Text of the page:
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Tigers need to keep defensive focus in crucial series against Royals

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The Tigers took advantage of mistakes made by the Royals, but they shouldn't expect it to happen again.

Joe Robbins

DETROIT — One team had two errors on the same play in an inning and was unable to turn a double play in another. The hits just kept coming and that "please make it stop" feeling overcame fans. The other had sparkling defense that began with the first out, a pitcher who gave up just three hits in six innings and a productive day at the plate all around.

If you were expecting the first team to be the Detroit Tigers, you would be wrong. The normally zip-locked Kansas City Royals defense came undone at the seams, while the Tigers remained airtight. It took a brutal outfield collision in the seventh inning to allow the Royals to come within arm's reach of the Tigers, nearly taking right fielder, Torii Hunter, along with them.

"It just kept snowballing and he couldn't make that pitch," Royals manager Ned Yost said. "Usually, he has the ability to make that one pitch ... They just found holes."

It was an oddity that the Tigers took full advantage of. It's not one that normally presents itself and the Tigers can't expect a repeat performance on Tuesday; it would be unrealistic. When it happened though, the Tigers didn't miss an opportunity that it presented itself gift-wrapped in a bright shiny bow.

"The Royals don't usually, they don't beat themselves defensively," Tigers manager Brad Ausmus said. "They're a pretty good defensive team, very athletic team. The error by Hosmer, very uncharacteristic. He's one of the best in the game over there at first base. I wouldn't expect that to happen a lot in games with them, but when they come we're happy. When the opportunity comes we take advantage of it."

The Tigers can't wait for the Royals to come undone again. They have their own job to do and they've only got 18 games left to get it done. As a player, seeing mistakes like those made in the game on Monday come as a double-edged sword. It could just as easily have been the Tigers on the losing side of a defensive battle, one that was not lost on shortstop Andrew Romine.

"That was tough," Romine said. "To be honest with you, I told him (Eric Hosmer), "Man, I feel bad for you," because he got two on that. It did hop up on him, and then he flipped it away. That's a tough play."

The Royals have been playing much like the Tigers did in the first half when they were on a roll. Along with that record comes the confidence of a team rarely beaten and that's hard to pick at or even destroy. But it's not impossible, as the Tigers found out the hard way. It's why Monday's performance against the Royals' briefly sloppy defense was so important.

The two errors (both fielding and throwing) charged to Hosmer in the second inning allowed two unearned runs to score. It gave the Tigers the extra boost they needed, and Hosmer admitted his double-error began a spiral of events that eventually culminated in a six-run third inning for the Tigers. With Justin Verlander having a good day on the mound, the Royals were unable to fully recover, try as they might.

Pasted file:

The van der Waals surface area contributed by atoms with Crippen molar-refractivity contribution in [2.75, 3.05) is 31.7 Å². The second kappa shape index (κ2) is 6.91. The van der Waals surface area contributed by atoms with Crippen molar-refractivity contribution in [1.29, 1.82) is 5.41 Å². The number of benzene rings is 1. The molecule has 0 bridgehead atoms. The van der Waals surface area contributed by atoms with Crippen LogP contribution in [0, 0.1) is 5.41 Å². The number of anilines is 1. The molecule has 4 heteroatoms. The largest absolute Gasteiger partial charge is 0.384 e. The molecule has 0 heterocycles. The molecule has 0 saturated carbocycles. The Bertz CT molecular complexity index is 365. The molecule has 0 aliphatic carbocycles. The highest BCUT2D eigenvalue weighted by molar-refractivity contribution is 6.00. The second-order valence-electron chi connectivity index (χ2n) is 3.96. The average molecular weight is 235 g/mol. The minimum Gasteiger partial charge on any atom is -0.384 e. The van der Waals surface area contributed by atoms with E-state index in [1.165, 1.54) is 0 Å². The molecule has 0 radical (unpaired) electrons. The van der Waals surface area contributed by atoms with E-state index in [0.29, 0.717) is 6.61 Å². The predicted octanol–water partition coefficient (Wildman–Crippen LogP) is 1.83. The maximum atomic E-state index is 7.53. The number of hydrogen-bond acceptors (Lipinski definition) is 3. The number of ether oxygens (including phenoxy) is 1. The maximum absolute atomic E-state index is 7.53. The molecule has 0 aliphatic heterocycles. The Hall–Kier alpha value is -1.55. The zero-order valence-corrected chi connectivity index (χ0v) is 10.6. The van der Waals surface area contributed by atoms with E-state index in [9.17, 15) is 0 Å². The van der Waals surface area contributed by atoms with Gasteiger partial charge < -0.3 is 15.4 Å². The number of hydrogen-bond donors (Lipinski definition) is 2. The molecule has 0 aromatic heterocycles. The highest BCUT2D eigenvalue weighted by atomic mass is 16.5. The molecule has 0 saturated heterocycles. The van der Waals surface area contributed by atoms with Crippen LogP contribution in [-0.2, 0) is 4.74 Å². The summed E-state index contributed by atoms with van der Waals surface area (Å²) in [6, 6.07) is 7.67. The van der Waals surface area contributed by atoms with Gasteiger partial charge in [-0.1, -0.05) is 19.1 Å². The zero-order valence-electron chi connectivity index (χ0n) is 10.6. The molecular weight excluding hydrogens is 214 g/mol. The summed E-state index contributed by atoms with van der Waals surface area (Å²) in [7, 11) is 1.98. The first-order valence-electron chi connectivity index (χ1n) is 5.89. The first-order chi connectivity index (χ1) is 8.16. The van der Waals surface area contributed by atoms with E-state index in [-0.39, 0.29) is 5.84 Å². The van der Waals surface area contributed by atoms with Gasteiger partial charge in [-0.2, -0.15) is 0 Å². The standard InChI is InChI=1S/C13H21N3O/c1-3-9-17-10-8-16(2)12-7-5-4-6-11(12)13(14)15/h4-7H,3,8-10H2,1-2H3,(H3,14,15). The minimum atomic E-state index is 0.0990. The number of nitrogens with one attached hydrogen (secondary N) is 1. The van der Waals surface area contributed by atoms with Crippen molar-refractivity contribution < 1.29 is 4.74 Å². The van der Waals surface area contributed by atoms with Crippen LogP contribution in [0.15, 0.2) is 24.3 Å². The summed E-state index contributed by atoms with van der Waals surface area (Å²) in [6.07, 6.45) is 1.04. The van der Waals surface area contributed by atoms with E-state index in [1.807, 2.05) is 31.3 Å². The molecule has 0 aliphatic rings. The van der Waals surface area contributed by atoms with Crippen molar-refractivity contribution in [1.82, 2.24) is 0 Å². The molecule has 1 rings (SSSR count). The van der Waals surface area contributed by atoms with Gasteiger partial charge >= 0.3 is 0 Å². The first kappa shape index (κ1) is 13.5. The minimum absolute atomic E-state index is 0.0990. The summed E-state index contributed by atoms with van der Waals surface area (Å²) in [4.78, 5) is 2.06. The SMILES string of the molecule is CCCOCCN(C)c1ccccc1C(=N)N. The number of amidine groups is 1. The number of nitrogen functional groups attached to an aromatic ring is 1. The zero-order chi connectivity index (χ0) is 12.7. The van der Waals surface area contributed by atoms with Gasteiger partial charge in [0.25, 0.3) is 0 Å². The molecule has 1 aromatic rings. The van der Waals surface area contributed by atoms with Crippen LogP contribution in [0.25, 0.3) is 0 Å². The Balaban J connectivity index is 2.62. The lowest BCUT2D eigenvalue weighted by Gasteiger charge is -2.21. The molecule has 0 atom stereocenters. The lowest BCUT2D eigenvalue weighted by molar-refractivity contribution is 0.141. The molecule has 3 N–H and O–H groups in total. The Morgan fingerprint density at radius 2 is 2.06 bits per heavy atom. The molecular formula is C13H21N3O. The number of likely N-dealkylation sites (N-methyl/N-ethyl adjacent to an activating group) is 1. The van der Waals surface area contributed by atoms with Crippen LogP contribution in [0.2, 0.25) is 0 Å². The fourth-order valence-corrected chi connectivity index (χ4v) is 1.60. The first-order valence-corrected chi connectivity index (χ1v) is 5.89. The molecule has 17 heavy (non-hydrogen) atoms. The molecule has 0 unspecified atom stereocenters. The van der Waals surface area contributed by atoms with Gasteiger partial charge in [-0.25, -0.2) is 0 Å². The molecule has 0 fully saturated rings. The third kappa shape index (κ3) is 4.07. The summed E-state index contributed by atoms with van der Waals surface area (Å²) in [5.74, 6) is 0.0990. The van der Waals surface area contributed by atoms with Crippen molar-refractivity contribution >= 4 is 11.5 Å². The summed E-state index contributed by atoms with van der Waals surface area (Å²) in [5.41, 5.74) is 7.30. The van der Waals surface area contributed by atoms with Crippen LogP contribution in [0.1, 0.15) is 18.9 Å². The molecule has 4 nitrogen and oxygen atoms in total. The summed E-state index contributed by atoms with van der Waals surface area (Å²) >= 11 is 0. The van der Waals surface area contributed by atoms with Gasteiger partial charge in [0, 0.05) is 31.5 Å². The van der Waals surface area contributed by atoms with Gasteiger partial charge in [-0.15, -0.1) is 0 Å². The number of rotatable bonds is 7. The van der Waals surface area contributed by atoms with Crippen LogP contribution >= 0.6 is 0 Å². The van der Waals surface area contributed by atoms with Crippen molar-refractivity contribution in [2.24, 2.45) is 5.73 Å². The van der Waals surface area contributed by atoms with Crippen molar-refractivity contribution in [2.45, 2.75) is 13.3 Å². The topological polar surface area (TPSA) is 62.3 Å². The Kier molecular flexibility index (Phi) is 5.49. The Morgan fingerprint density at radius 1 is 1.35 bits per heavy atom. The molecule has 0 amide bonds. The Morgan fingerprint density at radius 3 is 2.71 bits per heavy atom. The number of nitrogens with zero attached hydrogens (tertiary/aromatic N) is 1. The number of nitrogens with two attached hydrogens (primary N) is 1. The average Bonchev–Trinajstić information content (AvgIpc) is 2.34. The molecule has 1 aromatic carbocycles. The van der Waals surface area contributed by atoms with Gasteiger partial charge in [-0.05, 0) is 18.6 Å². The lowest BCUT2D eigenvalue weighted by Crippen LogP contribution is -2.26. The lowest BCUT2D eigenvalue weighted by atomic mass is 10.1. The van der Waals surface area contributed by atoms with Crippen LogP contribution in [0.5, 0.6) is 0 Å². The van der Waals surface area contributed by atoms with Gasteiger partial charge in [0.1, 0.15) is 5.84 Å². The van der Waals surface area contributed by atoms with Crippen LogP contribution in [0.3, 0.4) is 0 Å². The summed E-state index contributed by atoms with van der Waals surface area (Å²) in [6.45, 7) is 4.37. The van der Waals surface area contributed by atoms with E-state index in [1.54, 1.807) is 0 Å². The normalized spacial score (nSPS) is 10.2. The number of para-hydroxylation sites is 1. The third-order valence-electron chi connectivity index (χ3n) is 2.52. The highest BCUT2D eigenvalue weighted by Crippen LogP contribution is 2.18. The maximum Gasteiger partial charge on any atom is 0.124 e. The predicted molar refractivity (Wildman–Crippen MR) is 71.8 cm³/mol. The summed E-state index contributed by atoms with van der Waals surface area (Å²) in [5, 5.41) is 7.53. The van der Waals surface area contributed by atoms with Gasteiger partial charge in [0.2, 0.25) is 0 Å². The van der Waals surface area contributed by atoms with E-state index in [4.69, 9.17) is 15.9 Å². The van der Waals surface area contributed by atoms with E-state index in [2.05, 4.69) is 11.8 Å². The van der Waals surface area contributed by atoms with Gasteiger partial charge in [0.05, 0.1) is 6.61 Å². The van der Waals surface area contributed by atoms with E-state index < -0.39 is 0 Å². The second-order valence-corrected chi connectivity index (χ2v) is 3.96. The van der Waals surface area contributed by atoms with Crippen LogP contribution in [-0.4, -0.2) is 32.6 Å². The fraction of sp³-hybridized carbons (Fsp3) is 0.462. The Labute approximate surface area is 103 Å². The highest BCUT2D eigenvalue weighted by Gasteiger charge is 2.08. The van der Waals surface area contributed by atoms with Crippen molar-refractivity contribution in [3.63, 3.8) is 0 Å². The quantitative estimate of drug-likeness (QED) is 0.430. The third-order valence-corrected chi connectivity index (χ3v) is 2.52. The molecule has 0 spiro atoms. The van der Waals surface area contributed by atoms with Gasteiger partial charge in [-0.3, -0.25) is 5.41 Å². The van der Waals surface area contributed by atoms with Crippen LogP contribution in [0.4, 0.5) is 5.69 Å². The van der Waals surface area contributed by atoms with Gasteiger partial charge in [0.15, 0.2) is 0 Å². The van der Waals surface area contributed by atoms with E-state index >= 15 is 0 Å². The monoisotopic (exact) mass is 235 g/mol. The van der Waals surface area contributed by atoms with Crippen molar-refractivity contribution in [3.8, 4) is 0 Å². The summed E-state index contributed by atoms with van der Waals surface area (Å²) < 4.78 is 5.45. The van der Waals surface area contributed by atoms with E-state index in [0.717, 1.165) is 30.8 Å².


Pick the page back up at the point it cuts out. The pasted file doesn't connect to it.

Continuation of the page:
"A bad error on my part really put us in a hole," Hosmer said. "We battled all the way, tried to chip away. Just couldn't chip away enough."

Keeping the Tigers' defense on its toes like it was Monday is going to be essential if the Tigers are to take the series or complete a sweep. The Royals are at an advantage while the Tigers are fighting an uphill battle, one that will likely be fought until the last day of the season.

Luckily for the Tigers, this series has given them an extra push because of the sense of urgency and focus that might not ordinarily be there, along with the knowledge of the ramifications that a series like this brings.

"I thought going in there would be more energy," Ausmus said. "We're staring up at them in the standings so this is our opportunity and we're trying to take advantage of it. I think there was more energy and I think the concentration level was probably a tick higher as well."

At least for the first game, the Tigers took full advantage of defensive mistakes and an off-day on the mound for the Royals. As good as the Royals' starting rotation is though, as a rule, the Royals' bullpen is hard to score runs off of.

Implosions aren't a common occurrence for the Royals, and Ausmus acknowledged his team may have to press hard and often earlier in the game because the game feels shortened by a solid opposing bullpen.

"If they've got the lead, it's gonna be tough to score at all," he said. "Maybe even tough to get a baserunner. You might do something earlier in the game that you wouldn't do normally."

With what the Tigers have (or rather, haven't) done defensively at times, they can't afford to wait out the starting pitcher to get to the bullpen. If the Tigers' defense isn't performing, it's more likely they'll already be in a hole they can't climb out of and they can't afford that this late in the season.

Fortunately, their defense has shone in the last two days and the weight of this series should keep their focus.